FromSoftware's next big thing, Elden Ring, is coming out February 25th, 2022 after a five-week delay from January into February, but it's actually coming out. Accordingly, the marketing push for the game is amping up, and to capitalize on the hype for Elden Ring, FromSoftware recently held a network test for the game, giving players a mountain of pre-release Elden Ring content to try out and give feedback on. Now that the dust has settled, longtime Souls fans and gamers in general alike want to know: Is Elden Ring a Souls game?
Don't worry: In this article, we'll tell you everything you need to know about Elden Ring and whether or not it's a Souls game, so you can decide whether or not it's for you.
What’s a Souls Game? And What’s a Soulslike?
Souls games, in the most literal sense, are punishing, role-playing video games made by Japanese video game developer FromSoftware with 'Souls' in their names. Souls games, by this definition, include Demon's Souls, Dark Souls, Dark Souls 2, and Dark Souls 3.
However, FromSoftware makes games without 'Souls' in their names that are very similar in structure, tone, and gameplay, not to mention that use the same engine, to actual Souls games, so many fans have taken to calling FromSoftware games in the Souls 'style' Soulsborne or Sekisoulsborne games.
The terms here aren't mind-blowingly clever, as they just mash together the names of FromSoftware games, but gamers made them up to describe a certain type of game made by a specific developer. Whether it's Sekiro or Dark Souls, these games have a lot of commonalities between them and share a lot of the same DNA.
This brings us to the idea of a Soulslike. This is a general descriptor (and not a technical term with an actual definition you can find in a dictionary) gamers have made up to describe games in the general Dark Souls style made by other developers than FromSoftware.
Soulslikes are generally thought to be games like Nioh, The Surge, Lords of the Fallen, Ashen, that kind of thing: third-person action-RPGs with a heavy emphasis on challenging gameplay, complex level design, and a barebones narrative that unfolds mainly through exploration. Though, since Soulslike isn't an official term, people will describe almost anything under the sun as a Soulslike.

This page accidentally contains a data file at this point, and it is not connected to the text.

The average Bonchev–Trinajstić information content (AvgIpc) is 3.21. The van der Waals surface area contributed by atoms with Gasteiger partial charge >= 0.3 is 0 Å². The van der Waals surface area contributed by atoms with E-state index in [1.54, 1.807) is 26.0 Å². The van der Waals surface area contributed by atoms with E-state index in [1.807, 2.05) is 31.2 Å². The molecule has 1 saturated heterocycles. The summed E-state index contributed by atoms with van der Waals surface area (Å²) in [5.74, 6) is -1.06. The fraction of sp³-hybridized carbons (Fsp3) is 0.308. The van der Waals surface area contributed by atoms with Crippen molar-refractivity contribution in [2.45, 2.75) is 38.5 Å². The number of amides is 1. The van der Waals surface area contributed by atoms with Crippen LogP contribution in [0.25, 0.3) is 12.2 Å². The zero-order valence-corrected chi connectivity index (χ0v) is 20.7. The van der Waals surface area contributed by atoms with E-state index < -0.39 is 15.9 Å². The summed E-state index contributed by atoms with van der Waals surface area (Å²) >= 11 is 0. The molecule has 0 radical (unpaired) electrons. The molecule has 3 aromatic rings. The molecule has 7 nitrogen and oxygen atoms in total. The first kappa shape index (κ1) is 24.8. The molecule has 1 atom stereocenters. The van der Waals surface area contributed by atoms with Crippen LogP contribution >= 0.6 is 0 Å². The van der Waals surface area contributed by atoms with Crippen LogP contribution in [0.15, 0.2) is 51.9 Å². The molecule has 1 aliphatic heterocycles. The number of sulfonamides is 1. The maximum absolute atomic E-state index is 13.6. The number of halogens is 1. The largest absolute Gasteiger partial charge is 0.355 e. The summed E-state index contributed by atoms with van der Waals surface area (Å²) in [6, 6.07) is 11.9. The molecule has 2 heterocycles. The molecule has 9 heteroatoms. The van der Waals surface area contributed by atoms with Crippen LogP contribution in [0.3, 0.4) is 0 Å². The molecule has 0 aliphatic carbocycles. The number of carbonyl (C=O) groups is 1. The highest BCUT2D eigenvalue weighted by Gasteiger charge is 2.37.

All of this is to say that Elden Ring can't be a Soulslike, and it isn't, technically speaking, a Souls game, either, but it absolutely does fit into the larger category of FromSoftware games made in the Dark Souls style. Whether or not Sekisoulsborne games will become Eldensekisoulsborne games remains to be seen, though.
Is Elden Ring Secretly Dark Souls 4?
This is a complicated question. The answer is, actually, yes and no: If you want Elden Ring to be Dark Souls 4, you'll probably agree Elden Ring is basically Dark Souls 4, but if you're tired of Souls and want another FromSoftware game like Sekiro or Bloodborne, you'd probably agree Elden Ring isn't Dark Souls 4 at all.
In other words, Elden Ring is more of a FromSoftware spinoff like Bloodborne or Sekiro than it is another Dark Souls game, but it's also a lot more similar to Souls than either Bloodborne or Sekiro were in certain areas.
The core gameplay loop of Elden Ring and the basic movement, look, and feel of the game is essentially Dark Souls with some tweaks and modernizations. But rather than all of this taking place in a linear series of intricately interconnected unique levels, Elden Ring is a fully open-world game.
There's mounted combat, a map with markers, crafting, side content, loot to find, places to explore, and all of the familiar trappings of modern open-world video games. This fundamental design philosophy is not at all like Dark Souls: However open Souls games were, they weren't Skyrim open-world, but Elden Ring actually is like that.
This kind of major difference between games is less readily apparent from watching Elden Ring played or advertised because the game does look and feel like Dark Souls, but the key difference between Elden Ring and Dark Souls is Elden Ring's size, scale, and level of freedom offered to players.
Should You Play Elden Ring if You Don’t Like Dark Souls?
If FromSoftware games in general are too complicated and punishing for you to truly relax with and enjoy, Elden Ring isn't going to change your mind about them. At its core, Elden Ring is going to be a challenging, complicated action-RPG, so if you don't like those, you'll want to steer clear.
However, if you thought Dark Souls games were interesting but just too slow and janky, or if you liked the feel of Bloodborne or Sekiro but wanted more an RPG experience you could customize to suit your preferred playstyle, then it's a different story.
Elden Ring plays a lot faster than traditional Souls does, closer to a Bloodborne or Dark Souls 3, and it looks to have a lot more polish and quality-of-life features than older FromSoftware titles do. Plus, Elden Ring is a genuine RPG with tons of stats upgrade, gear to choose, and weapons to customize more so than Bloodborne or Sekiro were.
On top of that, if the network test was any indication, Elden Ring is the real deal: Gamers agree that the game feels nearly finished and works as the developer obviously intended, so we won't have to worry about a Cyberpunk-esque situation in all likelihood.
Definitely wait and see how the reviews of the game shake out before pulling the trigger if you're skeptical, but whether you're a longtime Souls fan or just someone who likes RPGs, Elden Ring is shaping up to be a must-play release.